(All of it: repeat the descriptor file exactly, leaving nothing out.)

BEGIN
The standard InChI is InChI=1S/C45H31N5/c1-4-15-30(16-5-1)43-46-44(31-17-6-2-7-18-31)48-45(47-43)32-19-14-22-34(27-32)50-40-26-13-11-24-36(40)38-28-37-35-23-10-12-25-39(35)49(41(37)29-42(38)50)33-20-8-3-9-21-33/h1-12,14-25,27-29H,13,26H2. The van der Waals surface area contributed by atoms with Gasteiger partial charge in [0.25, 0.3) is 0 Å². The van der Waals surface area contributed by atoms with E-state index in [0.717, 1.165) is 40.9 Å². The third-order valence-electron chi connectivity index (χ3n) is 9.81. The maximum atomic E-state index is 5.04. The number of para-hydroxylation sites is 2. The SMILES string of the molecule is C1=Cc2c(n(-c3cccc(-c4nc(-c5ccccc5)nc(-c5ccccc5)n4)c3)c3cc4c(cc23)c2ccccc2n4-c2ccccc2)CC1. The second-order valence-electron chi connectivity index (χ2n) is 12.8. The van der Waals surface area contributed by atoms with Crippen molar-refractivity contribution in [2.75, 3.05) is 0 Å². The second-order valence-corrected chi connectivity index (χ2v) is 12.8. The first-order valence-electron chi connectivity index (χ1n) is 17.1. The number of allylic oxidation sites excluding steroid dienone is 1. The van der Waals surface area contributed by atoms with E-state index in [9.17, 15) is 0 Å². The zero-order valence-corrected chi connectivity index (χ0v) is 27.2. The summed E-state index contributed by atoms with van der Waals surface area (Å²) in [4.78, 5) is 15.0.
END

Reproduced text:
The standard InChI is InChI=1S/C45H31N5/c1-4-15-30(16-5-1)43-46-44(31-17-6-2-7-18-31)48-45(47-43)32-19-14-22-34(27-32)50-40-26-13-11-24-36(40)38-28-37-35-23-10-12-25-39(35)49(41(37)29-42(38)50)33-20-8-3-9-21-33/h1-12,14-25,27-29H,13,26H2. The van der Waals surface area contributed by atoms with Gasteiger partial charge in [0.25, 0.3) is 0 Å². The van der Waals surface area contributed by atoms with E-state index in [0.717, 1.165) is 40.9 Å². The third-order valence-electron chi connectivity index (χ3n) is 9.81. The maximum atomic E-state index is 5.04. The number of para-hydroxylation sites is 2. The SMILES string of the molecule is C1=Cc2c(n(-c3cccc(-c4nc(-c5ccccc5)nc(-c5ccccc5)n4)c3)c3cc4c(cc23)c2ccccc2n4-c2ccccc2)CC1. The second-order valence-electron chi connectivity index (χ2n) is 12.8. The van der Waals surface area contributed by atoms with Crippen molar-refractivity contribution in [2.75, 3.05) is 0 Å². The second-order valence-corrected chi connectivity index (χ2v) is 12.8. The first-order valence-electron chi connectivity index (χ1n) is 17.1. The number of allylic oxidation sites excluding steroid dienone is 1. The van der Waals surface area contributed by atoms with E-state index in [9.17, 15) is 0 Å². The zero-order valence-corrected chi connectivity index (χ0v) is 27.2. The summed E-state index contributed by atoms with van der Waals surface area (Å²) in [4.78, 5) is 15.0.